P&S Journal: Spring 1994, Vol.14, No.2
Doctors in Print
By George M. Burnell '57
Hamlet put it succinctly, "To be or not to be?" and several centuries later, Dylan Thomas counseled his dying father with lyric fury, "Do not go gentle into that good night,/Old age should burn and rave at close of day;/Rage, rage against the dying of the light." Since time immemorial, the living have been ruminating on how to approach life's last threshold.
In his new book, "Final Choices: To Live or To Die in an Age of Medical Technology," based on two decades of clinical experience counseling hundreds of patients and their families facing terminal illness, psychiatrist George M. Burnell'57 offers a thorough and sensitive handbook on how to face the ultimate decision.
Dr. Burnell reminds us that while people live longer today, thanks to modern medical know-how and technology, the quality of life at its end and our sensitivity to the needs and wishes of the dying have deteriorated. "Today over 80 percent of Americans die in hospitals or in institutions...in marked contrast to 50 years ago... when most [Americans] died at home." Whatever their virtues, institutions tend to depersonalize the individual patient; while doctors do their best to preserve life, they often waver when it comes to confronting death, with "little time to see a patient through the end of an illness." Consequently, while this generation's grandparents died in the warmth of the family circle, today's terminally ill are more likely to end life hooked up to a high-tech host of life-sustaining gadgetry with a gurgle in lieu of last words.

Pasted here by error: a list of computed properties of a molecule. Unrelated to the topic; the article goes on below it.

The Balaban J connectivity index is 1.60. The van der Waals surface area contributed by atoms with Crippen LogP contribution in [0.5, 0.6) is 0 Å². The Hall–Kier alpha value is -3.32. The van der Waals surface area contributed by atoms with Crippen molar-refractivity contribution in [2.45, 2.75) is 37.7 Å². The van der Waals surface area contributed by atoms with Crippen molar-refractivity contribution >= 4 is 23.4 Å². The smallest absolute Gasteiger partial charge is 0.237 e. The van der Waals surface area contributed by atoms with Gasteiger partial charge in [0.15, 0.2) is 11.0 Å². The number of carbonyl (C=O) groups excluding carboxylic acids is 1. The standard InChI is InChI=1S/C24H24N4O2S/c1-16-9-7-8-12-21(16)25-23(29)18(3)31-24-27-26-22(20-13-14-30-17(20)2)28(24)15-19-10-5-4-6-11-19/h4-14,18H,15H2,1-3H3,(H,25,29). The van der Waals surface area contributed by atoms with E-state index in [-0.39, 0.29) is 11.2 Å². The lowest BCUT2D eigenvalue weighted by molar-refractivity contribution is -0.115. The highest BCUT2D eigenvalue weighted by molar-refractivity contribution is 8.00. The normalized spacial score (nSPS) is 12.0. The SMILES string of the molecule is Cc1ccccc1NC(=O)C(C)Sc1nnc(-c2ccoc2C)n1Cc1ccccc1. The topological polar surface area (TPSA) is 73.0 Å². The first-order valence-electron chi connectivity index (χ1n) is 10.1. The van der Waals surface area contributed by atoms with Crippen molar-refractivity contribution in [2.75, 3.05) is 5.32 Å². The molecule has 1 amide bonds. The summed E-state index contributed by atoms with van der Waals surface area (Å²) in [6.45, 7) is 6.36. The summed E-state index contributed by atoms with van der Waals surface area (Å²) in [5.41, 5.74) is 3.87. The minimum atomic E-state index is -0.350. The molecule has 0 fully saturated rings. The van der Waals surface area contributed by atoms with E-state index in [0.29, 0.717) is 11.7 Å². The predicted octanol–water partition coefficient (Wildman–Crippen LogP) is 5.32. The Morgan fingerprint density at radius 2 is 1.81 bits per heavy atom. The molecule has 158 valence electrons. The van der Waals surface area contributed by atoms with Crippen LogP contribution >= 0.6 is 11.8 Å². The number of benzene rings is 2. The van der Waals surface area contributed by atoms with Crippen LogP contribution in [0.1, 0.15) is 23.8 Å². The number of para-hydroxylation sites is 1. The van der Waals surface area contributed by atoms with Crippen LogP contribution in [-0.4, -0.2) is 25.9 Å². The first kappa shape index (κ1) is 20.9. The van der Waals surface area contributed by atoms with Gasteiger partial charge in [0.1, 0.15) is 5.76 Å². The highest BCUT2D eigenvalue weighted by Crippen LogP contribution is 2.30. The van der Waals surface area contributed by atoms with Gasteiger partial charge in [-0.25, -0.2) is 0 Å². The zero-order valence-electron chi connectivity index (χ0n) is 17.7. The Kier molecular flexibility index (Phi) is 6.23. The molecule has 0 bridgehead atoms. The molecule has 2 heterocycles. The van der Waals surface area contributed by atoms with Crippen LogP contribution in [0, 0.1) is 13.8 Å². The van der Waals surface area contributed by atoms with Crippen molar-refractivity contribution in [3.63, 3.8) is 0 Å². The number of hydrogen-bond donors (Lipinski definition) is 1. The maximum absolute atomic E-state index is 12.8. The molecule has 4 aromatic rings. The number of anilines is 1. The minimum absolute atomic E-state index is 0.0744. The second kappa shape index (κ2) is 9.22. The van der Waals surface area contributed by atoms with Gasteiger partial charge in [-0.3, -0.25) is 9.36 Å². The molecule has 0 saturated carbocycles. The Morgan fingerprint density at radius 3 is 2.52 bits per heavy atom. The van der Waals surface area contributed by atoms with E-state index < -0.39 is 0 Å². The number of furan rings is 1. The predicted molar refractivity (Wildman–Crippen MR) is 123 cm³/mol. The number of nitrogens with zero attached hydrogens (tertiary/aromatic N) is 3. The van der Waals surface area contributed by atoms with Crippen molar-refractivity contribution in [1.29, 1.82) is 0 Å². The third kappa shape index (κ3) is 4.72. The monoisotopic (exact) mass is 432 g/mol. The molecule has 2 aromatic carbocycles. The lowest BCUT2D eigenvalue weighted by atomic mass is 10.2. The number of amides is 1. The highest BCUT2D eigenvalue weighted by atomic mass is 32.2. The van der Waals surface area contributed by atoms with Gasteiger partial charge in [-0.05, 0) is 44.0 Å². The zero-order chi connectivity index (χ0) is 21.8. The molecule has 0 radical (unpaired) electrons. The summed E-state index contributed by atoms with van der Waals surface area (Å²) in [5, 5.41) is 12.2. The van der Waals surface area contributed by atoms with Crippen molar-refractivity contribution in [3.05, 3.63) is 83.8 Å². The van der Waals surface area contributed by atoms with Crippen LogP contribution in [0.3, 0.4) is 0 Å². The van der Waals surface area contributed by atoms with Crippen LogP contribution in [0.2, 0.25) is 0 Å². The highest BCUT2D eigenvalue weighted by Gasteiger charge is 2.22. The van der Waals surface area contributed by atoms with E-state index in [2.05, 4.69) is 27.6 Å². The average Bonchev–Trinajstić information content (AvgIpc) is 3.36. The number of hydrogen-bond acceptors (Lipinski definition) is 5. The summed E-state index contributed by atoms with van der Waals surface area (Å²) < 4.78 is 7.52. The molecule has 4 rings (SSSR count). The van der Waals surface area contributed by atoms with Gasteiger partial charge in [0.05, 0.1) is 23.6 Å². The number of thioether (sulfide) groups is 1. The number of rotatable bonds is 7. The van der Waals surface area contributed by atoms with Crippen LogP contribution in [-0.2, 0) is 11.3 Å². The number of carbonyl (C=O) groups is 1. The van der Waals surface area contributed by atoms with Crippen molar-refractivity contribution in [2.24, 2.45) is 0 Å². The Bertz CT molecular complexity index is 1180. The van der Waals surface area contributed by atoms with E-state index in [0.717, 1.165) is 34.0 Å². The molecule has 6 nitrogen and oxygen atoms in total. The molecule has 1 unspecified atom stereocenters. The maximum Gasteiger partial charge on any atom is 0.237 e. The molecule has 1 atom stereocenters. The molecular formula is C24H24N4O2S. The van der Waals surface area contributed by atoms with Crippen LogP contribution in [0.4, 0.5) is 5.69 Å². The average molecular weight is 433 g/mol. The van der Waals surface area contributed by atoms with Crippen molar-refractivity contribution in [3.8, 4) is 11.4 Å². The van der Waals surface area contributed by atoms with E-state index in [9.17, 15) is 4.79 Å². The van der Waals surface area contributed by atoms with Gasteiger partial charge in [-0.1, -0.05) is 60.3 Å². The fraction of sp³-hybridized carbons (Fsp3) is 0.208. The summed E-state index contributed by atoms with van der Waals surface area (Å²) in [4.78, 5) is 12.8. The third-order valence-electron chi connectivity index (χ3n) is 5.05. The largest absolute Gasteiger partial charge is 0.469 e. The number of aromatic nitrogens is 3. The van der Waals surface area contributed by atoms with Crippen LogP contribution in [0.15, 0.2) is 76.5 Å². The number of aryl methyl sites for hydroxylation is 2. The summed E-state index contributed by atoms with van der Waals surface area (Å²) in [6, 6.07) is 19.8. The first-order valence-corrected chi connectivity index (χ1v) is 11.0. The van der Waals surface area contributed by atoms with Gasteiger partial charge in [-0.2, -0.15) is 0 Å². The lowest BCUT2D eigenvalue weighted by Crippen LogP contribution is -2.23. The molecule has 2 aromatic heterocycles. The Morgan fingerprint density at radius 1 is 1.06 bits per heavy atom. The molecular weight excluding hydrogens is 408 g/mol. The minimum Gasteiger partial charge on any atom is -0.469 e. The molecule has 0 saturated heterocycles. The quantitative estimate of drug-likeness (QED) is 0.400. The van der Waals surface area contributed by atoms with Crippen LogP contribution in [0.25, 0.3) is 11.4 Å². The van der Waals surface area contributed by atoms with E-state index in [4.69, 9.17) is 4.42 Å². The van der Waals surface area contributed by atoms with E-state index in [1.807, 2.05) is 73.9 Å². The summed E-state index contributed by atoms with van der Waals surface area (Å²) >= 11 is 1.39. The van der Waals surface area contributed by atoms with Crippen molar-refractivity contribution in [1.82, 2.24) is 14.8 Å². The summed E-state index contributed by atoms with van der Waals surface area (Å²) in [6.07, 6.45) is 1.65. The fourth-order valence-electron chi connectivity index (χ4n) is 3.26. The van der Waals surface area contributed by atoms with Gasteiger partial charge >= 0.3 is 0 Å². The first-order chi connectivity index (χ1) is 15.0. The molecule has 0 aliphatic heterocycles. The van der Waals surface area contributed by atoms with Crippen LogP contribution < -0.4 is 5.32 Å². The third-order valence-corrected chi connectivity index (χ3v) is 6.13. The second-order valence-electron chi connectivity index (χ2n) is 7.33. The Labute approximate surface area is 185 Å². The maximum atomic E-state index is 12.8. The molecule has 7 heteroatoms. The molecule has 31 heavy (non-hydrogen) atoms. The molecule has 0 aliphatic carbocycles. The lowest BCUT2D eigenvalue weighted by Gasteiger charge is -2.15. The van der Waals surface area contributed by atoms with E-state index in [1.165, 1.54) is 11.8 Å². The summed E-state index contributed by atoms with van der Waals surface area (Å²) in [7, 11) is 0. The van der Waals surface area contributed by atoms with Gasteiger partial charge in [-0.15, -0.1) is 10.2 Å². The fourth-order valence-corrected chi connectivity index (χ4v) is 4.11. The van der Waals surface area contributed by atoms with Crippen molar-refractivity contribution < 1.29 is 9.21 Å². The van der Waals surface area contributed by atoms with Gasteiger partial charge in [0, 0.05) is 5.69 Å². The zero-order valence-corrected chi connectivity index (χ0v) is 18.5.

As a Michigan social worker put it: "We plan for births, for weddings, for many events in life, but one of the things we don't plan for is our own death. One of the tragedies in the hospital setting is not giving people that opportunity." The book is divided into chapters treating the full range of related issues, from the sociological ("Why Dying Is a Problem Today for You and Your Family") to the philosophical ("Do You Have a Philosophy of Living and Dying?") to the ethical ("What Your Doctor May Not Tell You About Dying") to the legal ("How Does the Law Influence Decisions to End Life Support") to the pragmatic ("Practical Steps to Gain Peace of Mind").
The tone is frank and pulls no punches, as when Dr. Burnell reflects on the conditions of his own mother's passing: "At the moment of her death, my mother was receiving the best care that money could buy. But she was all alone in a private room an
d away from her family. I don't believe that she had as good a death as her father did." Dr. Burnell's declared purpose in writing the book was to provide background information that will prepare patients and their families to make educated and intelligent choices "when the time comes to meet the challenge of life's ending." That purpose is powerfully served by this book.